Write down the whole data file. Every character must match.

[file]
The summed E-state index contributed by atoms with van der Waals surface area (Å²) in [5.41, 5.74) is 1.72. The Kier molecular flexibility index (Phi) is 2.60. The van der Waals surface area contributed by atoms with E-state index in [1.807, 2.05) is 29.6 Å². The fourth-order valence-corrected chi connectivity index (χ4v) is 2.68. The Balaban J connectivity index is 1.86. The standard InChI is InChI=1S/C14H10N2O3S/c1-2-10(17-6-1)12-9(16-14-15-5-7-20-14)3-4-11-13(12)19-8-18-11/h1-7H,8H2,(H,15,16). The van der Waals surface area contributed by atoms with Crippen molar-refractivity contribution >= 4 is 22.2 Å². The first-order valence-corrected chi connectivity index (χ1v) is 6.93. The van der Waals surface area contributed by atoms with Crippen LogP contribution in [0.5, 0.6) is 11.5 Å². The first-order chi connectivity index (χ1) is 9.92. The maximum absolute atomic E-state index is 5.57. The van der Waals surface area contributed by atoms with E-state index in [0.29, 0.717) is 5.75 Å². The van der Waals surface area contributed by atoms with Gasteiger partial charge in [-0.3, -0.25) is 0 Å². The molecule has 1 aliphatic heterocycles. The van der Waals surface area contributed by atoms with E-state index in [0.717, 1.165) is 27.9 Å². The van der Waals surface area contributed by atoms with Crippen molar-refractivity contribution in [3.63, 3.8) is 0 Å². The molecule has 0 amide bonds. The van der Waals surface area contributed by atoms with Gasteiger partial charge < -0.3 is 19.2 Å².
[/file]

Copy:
The summed E-state index contributed by atoms with van der Waals surface area (Å²) in [5.41, 5.74) is 1.72. The Kier molecular flexibility index (Phi) is 2.60. The van der Waals surface area contributed by atoms with E-state index in [1.807, 2.05) is 29.6 Å². The fourth-order valence-corrected chi connectivity index (χ4v) is 2.68. The Balaban J connectivity index is 1.86. The standard InChI is InChI=1S/C14H10N2O3S/c1-2-10(17-6-1)12-9(16-14-15-5-7-20-14)3-4-11-13(12)19-8-18-11/h1-7H,8H2,(H,15,16). The van der Waals surface area contributed by atoms with Crippen molar-refractivity contribution >= 4 is 22.2 Å². The first-order valence-corrected chi connectivity index (χ1v) is 6.93. The van der Waals surface area contributed by atoms with Crippen LogP contribution in [0.5, 0.6) is 11.5 Å². The first-order chi connectivity index (χ1) is 9.92. The maximum absolute atomic E-state index is 5.57. The van der Waals surface area contributed by atoms with E-state index in [0.29, 0.717) is 5.75 Å². The van der Waals surface area contributed by atoms with Gasteiger partial charge in [-0.3, -0.25) is 0 Å². The molecule has 1 aliphatic heterocycles. The van der Waals surface area contributed by atoms with E-state index in [0.717, 1.165) is 27.9 Å². The van der Waals surface area contributed by atoms with Crippen molar-refractivity contribution in [3.63, 3.8) is 0 Å². The molecule has 0 amide bonds. The van der Waals surface area contributed by atoms with Gasteiger partial charge < -0.3 is 19.2 Å².